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KOREA (SOUTH): SEDIMENTARY BASINS

Globalshift.co.uk (source: Korea National Oil Corporation)

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Korea (South)

Basin

Ulleung Basin

Located in the East Sea between Korea and Japan, the Ulleung Basin has 10 kilometer thick clastic sediments in its southwestern margin where the Donghae-1 gas field was discovered. The basin consists of two exploration blocks, 6-1 in the south and 8 in the north, which are 12,918 square kilometers wide and 8,481 square kilometers wide, respectively.


Block 6-1 was first explored by Royal Dutch Shell Oil in 1971. The company acquired 5,193 kilometers of 2D seismic data before drilling its first exploratory well. The well, although not tested, encountered a number of gas shows. KNOC has paid attention to Block 6-1 after 1983. Since then, it has conducted numerous seismic surveys and twenty two drillings. These efforts resulted in twelve minor discoveries of gas and one major discovery of an economically valuable gas reserve in 1998 as described above (see Donghae-1 section below for further discussion).The Donghae-1 gas field contains the late Miocene sandstone reservoirs which are believed to be deformed shallow marine sands sealed with silty shales.


After 2003, exploration reached deepwater areas, including the continental slope of the Ulleung Basin. Woodside Energy Limited and KNOC agreed to explore deepwater blocks, Block 6-1 North and Block 8, in February 2007 and Woodside signed a joint operating agreement with Korea’s Ministry of Trade, Industry & Energy. Under the agreement, KNOC and Woodside hold a 50% working interest in each of the two deepwater blocks. The project began with the acquisition of 5,107 L-kilometers and drilled an exploratory well named Jujak-1 in 2012. In May 2014, the Company and Woodside conducted 504 square kilometers of 3D marine seismic survey. In September 2015, the Company drilled one exploratory well named Hongge-1 with Woodside.

 

 

Yellow Sea Basin

The Yellow Sea Basin has three exploration blocks, 1, 2, and 3 and includes a number of subbasins that are less explored compared to the Ulleung Basin. Through exploration activities, including drilling of six wells, the company acquired 35,827 line kilometers of 2D seismic data and 298 square kilometers of 3D seismic data.


Block 1 has an area of 36,460 square kilometers. KNOC and Texaco acquired 8,520 kilometers of 2D seismic data and drilled one exploratory well (Haema-1). Nine prospects have been proposed in the block so far.Block 2 has an area of 39,433 square kilometers. Through collaboration with Gulf Oil and Marathon Oil, KNOC obtained 35,468 square kilometers of 2D seismic data and drilled four exploratory wells. KNOC and China’s CNOOC have recently agreed to exchange existing seismic data and interpretations to help each other better understand the history and the hydrocarbon potential of the basin.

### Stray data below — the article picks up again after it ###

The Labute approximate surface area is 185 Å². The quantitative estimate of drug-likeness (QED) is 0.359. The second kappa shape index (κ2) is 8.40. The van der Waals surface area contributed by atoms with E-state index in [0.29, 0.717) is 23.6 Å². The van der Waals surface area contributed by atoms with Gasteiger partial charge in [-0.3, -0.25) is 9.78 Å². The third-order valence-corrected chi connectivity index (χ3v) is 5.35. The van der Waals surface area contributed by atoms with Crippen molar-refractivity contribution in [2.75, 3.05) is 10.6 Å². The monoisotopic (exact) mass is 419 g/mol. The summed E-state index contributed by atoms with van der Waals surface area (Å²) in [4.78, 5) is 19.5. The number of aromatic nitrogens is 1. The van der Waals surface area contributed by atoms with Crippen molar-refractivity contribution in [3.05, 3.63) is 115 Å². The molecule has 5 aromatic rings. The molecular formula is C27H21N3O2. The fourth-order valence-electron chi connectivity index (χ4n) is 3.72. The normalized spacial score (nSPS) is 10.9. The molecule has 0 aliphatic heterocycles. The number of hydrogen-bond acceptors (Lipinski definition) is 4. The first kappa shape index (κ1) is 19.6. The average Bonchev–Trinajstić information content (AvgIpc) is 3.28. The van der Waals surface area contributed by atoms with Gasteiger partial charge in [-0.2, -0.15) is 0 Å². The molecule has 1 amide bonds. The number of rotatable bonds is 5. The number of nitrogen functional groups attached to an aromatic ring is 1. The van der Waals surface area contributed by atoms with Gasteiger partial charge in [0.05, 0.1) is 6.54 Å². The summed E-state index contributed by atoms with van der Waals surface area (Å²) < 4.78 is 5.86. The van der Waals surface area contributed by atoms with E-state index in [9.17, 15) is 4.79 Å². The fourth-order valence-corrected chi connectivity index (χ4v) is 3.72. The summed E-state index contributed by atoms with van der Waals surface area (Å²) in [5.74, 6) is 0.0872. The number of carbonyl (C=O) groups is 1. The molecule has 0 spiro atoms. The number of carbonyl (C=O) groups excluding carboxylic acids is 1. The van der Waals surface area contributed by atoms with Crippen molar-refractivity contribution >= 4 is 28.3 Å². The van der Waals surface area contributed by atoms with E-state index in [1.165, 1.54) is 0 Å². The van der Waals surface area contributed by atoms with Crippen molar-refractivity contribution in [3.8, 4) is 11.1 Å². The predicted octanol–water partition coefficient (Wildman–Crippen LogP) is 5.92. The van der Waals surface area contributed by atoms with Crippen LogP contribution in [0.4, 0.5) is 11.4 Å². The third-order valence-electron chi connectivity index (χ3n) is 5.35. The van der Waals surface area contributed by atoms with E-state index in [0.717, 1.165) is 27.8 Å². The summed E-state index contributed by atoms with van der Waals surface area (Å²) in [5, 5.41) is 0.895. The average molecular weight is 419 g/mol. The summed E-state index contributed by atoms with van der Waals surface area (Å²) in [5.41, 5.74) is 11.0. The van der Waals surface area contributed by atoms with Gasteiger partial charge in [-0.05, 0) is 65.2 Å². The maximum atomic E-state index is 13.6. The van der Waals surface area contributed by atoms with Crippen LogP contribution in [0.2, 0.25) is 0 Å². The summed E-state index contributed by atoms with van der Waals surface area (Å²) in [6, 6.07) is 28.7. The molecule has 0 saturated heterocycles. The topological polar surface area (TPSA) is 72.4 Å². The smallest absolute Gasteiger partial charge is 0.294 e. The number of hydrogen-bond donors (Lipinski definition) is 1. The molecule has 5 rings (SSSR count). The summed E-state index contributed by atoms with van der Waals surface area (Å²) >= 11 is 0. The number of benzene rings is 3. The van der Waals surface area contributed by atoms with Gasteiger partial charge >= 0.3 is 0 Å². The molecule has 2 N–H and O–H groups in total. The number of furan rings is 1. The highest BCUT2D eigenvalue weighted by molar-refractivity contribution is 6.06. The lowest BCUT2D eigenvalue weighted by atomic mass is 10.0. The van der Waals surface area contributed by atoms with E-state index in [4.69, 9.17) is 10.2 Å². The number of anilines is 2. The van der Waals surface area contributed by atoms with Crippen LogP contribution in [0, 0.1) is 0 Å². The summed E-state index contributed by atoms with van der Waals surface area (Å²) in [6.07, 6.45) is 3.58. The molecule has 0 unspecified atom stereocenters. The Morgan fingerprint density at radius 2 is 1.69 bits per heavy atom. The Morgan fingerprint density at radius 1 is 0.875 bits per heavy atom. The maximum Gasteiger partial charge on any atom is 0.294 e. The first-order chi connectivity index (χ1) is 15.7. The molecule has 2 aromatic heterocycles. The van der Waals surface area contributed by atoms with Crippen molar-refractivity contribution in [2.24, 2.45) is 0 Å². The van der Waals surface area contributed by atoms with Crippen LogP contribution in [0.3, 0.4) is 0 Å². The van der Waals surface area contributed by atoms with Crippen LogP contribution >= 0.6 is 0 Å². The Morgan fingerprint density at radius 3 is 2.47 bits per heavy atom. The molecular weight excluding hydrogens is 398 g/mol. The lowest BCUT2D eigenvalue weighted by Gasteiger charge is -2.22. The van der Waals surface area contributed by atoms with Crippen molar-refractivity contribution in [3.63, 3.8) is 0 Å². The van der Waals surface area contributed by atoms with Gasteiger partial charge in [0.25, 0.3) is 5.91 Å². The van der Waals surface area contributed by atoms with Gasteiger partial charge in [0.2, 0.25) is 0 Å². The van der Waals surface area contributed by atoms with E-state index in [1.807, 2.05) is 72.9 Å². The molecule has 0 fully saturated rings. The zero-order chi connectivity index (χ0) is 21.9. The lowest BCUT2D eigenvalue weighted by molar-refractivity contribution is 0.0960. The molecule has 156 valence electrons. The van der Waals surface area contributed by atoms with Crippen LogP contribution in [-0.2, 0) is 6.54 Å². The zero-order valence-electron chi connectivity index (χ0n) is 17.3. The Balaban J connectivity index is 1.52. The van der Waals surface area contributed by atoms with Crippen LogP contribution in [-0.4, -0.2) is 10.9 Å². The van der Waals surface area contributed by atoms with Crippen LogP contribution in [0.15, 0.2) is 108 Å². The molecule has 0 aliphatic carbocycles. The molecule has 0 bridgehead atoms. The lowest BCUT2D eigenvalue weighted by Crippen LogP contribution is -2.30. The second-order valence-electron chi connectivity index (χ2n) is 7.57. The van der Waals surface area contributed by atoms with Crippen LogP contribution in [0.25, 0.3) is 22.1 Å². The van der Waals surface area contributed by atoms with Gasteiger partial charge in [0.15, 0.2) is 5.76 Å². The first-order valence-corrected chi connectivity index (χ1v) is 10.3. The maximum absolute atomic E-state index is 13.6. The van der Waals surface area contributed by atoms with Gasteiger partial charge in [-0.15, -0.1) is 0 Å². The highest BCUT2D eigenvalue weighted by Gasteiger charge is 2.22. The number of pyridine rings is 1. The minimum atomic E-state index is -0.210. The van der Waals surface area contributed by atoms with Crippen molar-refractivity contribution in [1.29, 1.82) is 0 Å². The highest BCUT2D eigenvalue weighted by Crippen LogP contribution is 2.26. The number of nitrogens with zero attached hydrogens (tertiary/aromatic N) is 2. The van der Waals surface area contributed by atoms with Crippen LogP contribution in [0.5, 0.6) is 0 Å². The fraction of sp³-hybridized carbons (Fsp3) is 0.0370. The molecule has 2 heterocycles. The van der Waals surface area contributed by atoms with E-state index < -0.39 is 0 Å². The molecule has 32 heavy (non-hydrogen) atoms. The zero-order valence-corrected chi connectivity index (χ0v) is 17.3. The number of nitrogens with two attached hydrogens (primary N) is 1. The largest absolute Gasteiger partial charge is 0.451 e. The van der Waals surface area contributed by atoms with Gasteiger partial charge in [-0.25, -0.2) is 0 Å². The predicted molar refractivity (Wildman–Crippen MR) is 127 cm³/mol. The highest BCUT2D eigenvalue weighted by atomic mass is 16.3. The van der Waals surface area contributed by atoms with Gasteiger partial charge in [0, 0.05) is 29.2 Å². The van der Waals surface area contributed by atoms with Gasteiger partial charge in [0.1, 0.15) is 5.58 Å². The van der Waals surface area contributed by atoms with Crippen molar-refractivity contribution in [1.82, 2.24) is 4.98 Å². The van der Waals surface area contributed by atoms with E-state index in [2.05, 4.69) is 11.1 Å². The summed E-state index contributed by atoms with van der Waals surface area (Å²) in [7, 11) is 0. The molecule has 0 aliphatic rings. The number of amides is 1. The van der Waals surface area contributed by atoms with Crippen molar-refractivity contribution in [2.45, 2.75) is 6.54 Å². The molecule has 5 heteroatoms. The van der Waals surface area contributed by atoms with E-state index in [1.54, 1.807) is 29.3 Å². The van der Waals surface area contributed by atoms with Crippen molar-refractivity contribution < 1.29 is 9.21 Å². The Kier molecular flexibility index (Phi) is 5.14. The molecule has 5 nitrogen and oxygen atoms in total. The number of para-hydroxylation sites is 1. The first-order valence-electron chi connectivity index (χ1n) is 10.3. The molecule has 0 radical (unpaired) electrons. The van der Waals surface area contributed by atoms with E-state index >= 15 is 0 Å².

Block 3 has an area of 41,427 square kilometers. KNOC and Shell carried out the initial exploration from 1970 to 1997 without drilling a well.


In spite of no successful results, the Yellow Sea Basin is still considered to have highly potential areas according to a recent KNOC study. The study integrated newly acquired 2D and 3D data with the results of remote sensing analysis of satellite images, and adopted new processing techniques for new and existing seismic data. Besides, 2D seismic interpretation coupled with remote sensing analysis focused on offshore oil slicks allowed KNOC to discover new prospects in the area and do more accurate basin analysis.


 

 

Jeju Basin

The Jeju Basin is a tertiary basin located between Korea, Japan, and China. Block 4, 5, and 6-2 to the northeast span the basin. The young sedimentary area is defined by a series of NE-SW trending half-grabens with the highs separating the Socotra subbasin from the Domi subbasin. The Socotra subbasin spans the southern part of Block 4 and the Domi basin lies in Block 6-2. The southern boundary of the Jeju Basin meets the northern boundary of the Joint Development Zone (JDZ) between Korea and Japan.


Western oil companies, including Gulf, Texaco, and Shell began exploration in blocks 4, 5, and 6-2 in the 1960s. They obtained 12,781 kilometers of 2D seismic data and drilled one exploratory well in Block 4. In Block 5, 2D data of 11,995 kilometers was acquired and four wells were drilled, and in Block 6-2, 2D data of 12,786 kilometers was gathered and three wells were drilled. Through these activities, they discovered several oil and gas shows. In 2009, additional drilling was performed in Block 6-2.

The JDZ has been less explored compared to other blocks. In 2002, KNOC obtained 19,571 kilometers of 2D seismic data and 563 square kilometers of 3D seismic data and drilled seven boreholes. Three of them discovered oil and gas shows.


KNOC and several Japanese oil companies conducted a joint study on petroleum potentials throughout the JDZ area from 2004 to 2009. The study used the existing data integrated with satellite-derived oil seepage slicks. Recent discoveries near the Chinese coastline raised the chances of the hydrocarbon potential in Jeju Basin.